Institute for Environmental Studies
A History of the Environment Mark Madison Class Discussion 5 (February 21): Galapagos in Context
1. The Background:
Charles Darwin took part in a five year voyage as an unpaid naturalist on the HMS Beagle. The Beagle's mission was to map coastal waters around South America for the increasingly lucrative trade with the continent. Darwin's mission was to make sense of the natural world he discovered while the ship was in port. In 1835 the 26 year old Darwin spent 5 weeks on the Galapagos Islands and made the observations recorded in the chapter for this week's readings. His naturalist's eye quickly noted many of the strange animal specimens on these desolate volcanic islands off the coast of Ecuador. Many of these observation would later support his theory of natural selection first expressed in 1859 in his Origin of Species.
2. Assigned Reading:
Darwin, Charles. Voyage of the Beagle.  London: Penguin Books, 1989, Chapter XIX: "Galapagos Archipelago," pp. 268-290.
3. Discussion Questions:
¥What exactly does Darwin observe while at the Galapagos? What conclusions does he draw from these observations?
¥What does Darwin observe about the distribution and origins of the plants and animals? What evidence does Darwin find to support his theory of natural selection?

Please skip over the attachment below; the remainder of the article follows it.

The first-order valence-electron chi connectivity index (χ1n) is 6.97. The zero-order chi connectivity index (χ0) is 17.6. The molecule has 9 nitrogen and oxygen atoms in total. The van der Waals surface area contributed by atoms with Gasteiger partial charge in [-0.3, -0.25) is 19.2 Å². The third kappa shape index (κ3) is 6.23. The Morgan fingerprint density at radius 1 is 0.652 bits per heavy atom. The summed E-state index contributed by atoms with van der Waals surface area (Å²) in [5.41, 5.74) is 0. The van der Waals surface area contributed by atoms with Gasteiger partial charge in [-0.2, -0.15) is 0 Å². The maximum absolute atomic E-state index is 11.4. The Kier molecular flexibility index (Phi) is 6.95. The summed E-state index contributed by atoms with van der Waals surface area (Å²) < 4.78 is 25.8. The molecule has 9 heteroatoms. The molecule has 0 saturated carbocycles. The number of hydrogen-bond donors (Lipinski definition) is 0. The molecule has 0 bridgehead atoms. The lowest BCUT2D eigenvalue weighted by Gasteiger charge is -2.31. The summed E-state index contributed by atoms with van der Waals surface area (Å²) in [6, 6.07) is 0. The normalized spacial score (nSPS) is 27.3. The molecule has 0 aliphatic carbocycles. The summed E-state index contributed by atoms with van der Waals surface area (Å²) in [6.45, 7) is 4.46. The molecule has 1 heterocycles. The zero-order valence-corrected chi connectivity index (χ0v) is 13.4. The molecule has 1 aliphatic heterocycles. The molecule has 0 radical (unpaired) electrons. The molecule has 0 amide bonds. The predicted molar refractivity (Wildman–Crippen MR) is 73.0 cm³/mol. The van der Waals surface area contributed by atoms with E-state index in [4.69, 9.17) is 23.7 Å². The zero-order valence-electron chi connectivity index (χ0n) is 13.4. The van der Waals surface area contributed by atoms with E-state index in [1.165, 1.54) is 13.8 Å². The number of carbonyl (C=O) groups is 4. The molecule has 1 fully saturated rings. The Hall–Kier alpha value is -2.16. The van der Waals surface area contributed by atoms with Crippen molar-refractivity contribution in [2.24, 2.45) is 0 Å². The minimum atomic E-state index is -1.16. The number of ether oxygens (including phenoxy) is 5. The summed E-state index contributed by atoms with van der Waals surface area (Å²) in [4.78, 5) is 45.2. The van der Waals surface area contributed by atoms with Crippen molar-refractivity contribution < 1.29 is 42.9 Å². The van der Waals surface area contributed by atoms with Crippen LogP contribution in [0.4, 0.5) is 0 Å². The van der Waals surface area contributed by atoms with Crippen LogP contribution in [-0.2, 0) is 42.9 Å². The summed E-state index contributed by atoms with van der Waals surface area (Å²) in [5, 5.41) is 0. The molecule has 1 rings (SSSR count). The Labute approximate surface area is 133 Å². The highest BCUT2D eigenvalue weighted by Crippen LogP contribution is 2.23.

4. The Assignment:
Write a short review of the Chapter of Darwin's Voyage of the Beagle assigned this week. For the purpose of this review assume the personality and writing style of a contemporary of Darwin (e.g., a Royal Naval Officer, a naturalist, a theologian, etc.) assigned to review the book for a specific periodical (e.g., Journal of Natural History, Travel and Leisure, Religious News, Royal Navy Weekly). Identify the reviewer and the journal and then proceed to write the review in character.
The purpose of this assignment is to emphasize ideas of historical context. That is, secondary sources (such as reviews, texts, journal accounts) are written by authors who bring their own prejudices and inclinations to their project. To use secondary sources properly one must be aware of the context of that author and their inclinations. By creating a fictional context in this essay, hopefully you will have a better sense of the importance of local context in understanding our varied historical sources.
Format: Type and double-space all essays. Place references in parenthetical notes: (Darwin, 1989, 268,). The essay is due in class this week. Late essays will be penalized 5 points per day late. The essays should be approximately 500 words (that is not less than 250 words nor more than 750 words). On every essay you should have a title page with:
- Your name and student number.
- Professor's Name: "Mark Madison"
- Course Title: ENVS 299: A History of the Environment
- Number of words in the essay.
- Date the essay was submitted.
- Original title for your essay.